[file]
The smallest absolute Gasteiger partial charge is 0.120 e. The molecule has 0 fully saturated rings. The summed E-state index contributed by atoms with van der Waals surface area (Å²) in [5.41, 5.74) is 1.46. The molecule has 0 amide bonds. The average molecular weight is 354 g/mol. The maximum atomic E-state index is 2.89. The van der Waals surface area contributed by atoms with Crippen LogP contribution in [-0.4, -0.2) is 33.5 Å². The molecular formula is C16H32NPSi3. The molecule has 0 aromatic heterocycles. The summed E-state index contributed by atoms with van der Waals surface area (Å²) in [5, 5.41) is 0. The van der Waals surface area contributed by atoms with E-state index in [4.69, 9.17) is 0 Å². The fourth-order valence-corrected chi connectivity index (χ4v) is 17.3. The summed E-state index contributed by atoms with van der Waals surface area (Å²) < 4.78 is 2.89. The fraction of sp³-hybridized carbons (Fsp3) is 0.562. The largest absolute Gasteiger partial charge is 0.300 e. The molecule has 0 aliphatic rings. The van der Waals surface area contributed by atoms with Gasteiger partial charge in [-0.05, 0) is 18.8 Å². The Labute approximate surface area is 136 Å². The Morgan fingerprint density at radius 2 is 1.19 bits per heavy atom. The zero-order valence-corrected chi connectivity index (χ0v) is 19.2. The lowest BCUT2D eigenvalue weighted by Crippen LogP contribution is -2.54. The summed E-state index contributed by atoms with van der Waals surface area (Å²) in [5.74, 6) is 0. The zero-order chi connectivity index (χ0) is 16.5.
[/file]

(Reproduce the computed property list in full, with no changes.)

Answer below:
The smallest absolute Gasteiger partial charge is 0.120 e. The molecule has 0 fully saturated rings. The summed E-state index contributed by atoms with van der Waals surface area (Å²) in [5.41, 5.74) is 1.46. The molecule has 0 amide bonds. The average molecular weight is 354 g/mol. The maximum atomic E-state index is 2.89. The van der Waals surface area contributed by atoms with Crippen LogP contribution in [-0.4, -0.2) is 33.5 Å². The molecular formula is C16H32NPSi3. The molecule has 0 aromatic heterocycles. The summed E-state index contributed by atoms with van der Waals surface area (Å²) in [5, 5.41) is 0. The van der Waals surface area contributed by atoms with E-state index in [4.69, 9.17) is 0 Å². The fourth-order valence-corrected chi connectivity index (χ4v) is 17.3. The summed E-state index contributed by atoms with van der Waals surface area (Å²) < 4.78 is 2.89. The fraction of sp³-hybridized carbons (Fsp3) is 0.562. The largest absolute Gasteiger partial charge is 0.300 e. The molecule has 0 aliphatic rings. The van der Waals surface area contributed by atoms with Gasteiger partial charge in [-0.05, 0) is 18.8 Å². The Labute approximate surface area is 136 Å². The Morgan fingerprint density at radius 2 is 1.19 bits per heavy atom. The zero-order valence-corrected chi connectivity index (χ0v) is 19.2. The lowest BCUT2D eigenvalue weighted by Crippen LogP contribution is -2.54. The summed E-state index contributed by atoms with van der Waals surface area (Å²) in [5.74, 6) is 0. The zero-order chi connectivity index (χ0) is 16.5.